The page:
The Havit KB487L is an interesting Full/TKL hybrid keyboard.
Instead of opting for the traditional navigational cluster, Havit threw that out of the window and went for a number pad.
If you’re someone who does a ton of data entry but needs a keyboard with a compact layout – keep reading.
The Havit KB487L is a budget mechanical keyboard that attempts to appeal to a higher-end crowd with PBT keycaps and a unique layout.
The keyboard features a 3 color PBT keycap design balancing a cream, orange, and black aesthetic. At first glance, the KB487L looks stylish and attractive.
Upon taking a deeper look at the keyboard, we’re disappointed by the bones of build. With a Jixian switches (a low-quality clone switch) and rattily stabilizers, the keyboard is not very pleasant to use and type on.
While being PBT plastic, the keycaps have a cheap feel to them. They seem to be made through a dye-sub or laser-etching process, and it’s hard to tell as there is no info on the product about the manufacturing process.
Considering the low-price of the build (sub $50), it makes sense the keyboard uses these components, so you can’t fault the design too much.
Overall, the keyboard is not too bad of a purchase for the price, but I would’ve liked Havit to spend more on producing a well-built keyboard instead of a nice-looking design.
If you need a budget keyboard for the purpose of data entry and want to save a little desk space, this keyboard could be a good pick for you.
In The Box
In the box you get a few items so you can tinker with the build and figure out how to operate everything properly.
- Wire keycap puller: The KB487L comes with a keycap puller so you can easily remove the keycaps. With a wire design, you don’t need to worry about scratching the sides of your keycaps – which is nice.
- User’s Manual: A manual is also included to walk you through changing the settings. The keyboard is already pretty straightforward to use, so no big issues here.
Overall, we would have liked to see more add-ins in the box. Especially stickers.
The Havit KB487L features a case design that covers the bottom area of the keycaps, which leads to better acoustics and makes it more difficult for dust to accumulate under the keycaps.
The case is made entirely of plastic which gives it a bit of a rickety and flimsy feel, which I’m not a fan of. I’m all about a metal case design, where possible.
The sides of the case are ribbed, which is a little strange. My guess is the case is repurposed for a different design where there is RGB side-lighting, but this keyboard does not get those bells and whistles.
There is a single kickstand adjustment setting so you can increase the typing angle if needed.
The branding on the keyboard is not the best. It looks like they slapped the Havit logo on the keyboard and called it a day.
Overall, not to impressed by the build quality. A few upgrades could go a long way.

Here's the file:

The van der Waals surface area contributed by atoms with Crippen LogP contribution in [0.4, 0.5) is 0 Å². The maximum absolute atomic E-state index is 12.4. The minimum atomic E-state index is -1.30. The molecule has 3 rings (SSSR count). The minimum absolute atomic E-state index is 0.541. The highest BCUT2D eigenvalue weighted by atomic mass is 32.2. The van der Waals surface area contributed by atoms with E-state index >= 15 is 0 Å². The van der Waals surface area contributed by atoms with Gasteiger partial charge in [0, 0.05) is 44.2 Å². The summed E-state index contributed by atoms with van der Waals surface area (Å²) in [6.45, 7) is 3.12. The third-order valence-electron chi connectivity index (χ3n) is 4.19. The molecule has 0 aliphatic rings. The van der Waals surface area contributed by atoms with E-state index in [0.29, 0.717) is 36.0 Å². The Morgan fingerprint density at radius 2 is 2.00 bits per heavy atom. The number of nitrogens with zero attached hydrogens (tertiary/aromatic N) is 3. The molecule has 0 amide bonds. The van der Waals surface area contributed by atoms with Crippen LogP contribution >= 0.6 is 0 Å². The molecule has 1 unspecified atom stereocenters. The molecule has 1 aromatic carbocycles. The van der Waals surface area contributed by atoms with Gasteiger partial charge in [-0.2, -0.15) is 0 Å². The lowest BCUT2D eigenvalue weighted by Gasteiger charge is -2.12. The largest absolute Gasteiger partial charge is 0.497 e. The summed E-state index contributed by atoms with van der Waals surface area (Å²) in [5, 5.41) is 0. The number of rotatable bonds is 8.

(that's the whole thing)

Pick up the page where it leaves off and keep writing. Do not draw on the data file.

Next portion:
At first glance, the keycaps make this keyboard look very exciting. The multi-color PBT design give it a nice aesthetic that reminds a bit of Halloween.
The function row has additional functionality on a lower level, so you can change the media settings.
There is no dedicated media keys, but it’s nice you access them on a lower layer at least.
The keycaps seems to be made through a dye-sub or laser-etching process. I tried to find it online but couldn’t. I would’ve really liked to see double-shot keycaps as it would result in cleaner legends and more pop to the colors.
Once I popped the keycaps off, I realized the switches were from Jixian. I had assumed they would be from Outemu, a common budget switch brand, but surprised when it was Jixian.
There is not much info online about this switch manufacturer, but they are basically a super budget clone switch. For this reason, you can’t expect them to last very long and will feel very inconsistent switch-to-switch.
Using a no-name switch manufacturer like this is not what I like to see on a keyboard.
The switches themselves don’t feel too bad, just a bit rattily. Not much you can expect from this switch manufacturer.
The stabilizers are hit-and-miss. A couple of the keys feel smooth and quite-nice, while others are extremely rattily and shaky.
I’m not sure if the stabilizer bars popped off during transport, but they are pretty bad. Some factory applied lubricant and better case design would go a long ways to making these stabilizers feel and sound better.
With budget mechanical keyboards, the stabilizers are usually my biggest complaint. Such an easy thing to fix, but they are so often overlooked.
Recommended Alternative: Keychron K4
If you’re looking for a similar layout, but want a keyboard packed with better features, the Keychron K4 is your best bet.
The keyboard has wireless connectivity, Mac/Window compatibility, and comes with an aluminum frame.
Not to mention the switches are from Gateron, which is a more reputable switch manufacturer.
The K4 is one of our favorites and for good reason. While the price is slightly higher, the amount of utility you get out of it much better.
You can find the Keychron K4 on Amazon for a good price.
The Havit KB487L is a keyboard that attempts to come up with an originative design with a high-end feel, but for the low price of $50, they have to sacrifice too much in terms of build quality to get there.
The PBT keycaps, interesting layout, and braided power cable are all things that pop out to you at first, but once you take a deeper look at the keyboard, the low quality switches and poor build lower the overall impressiveness.
If you do lots of data entry and have a restricted budget, you could find a reason to purchase this keyboard, but there are better options out there such as the Keychron K4.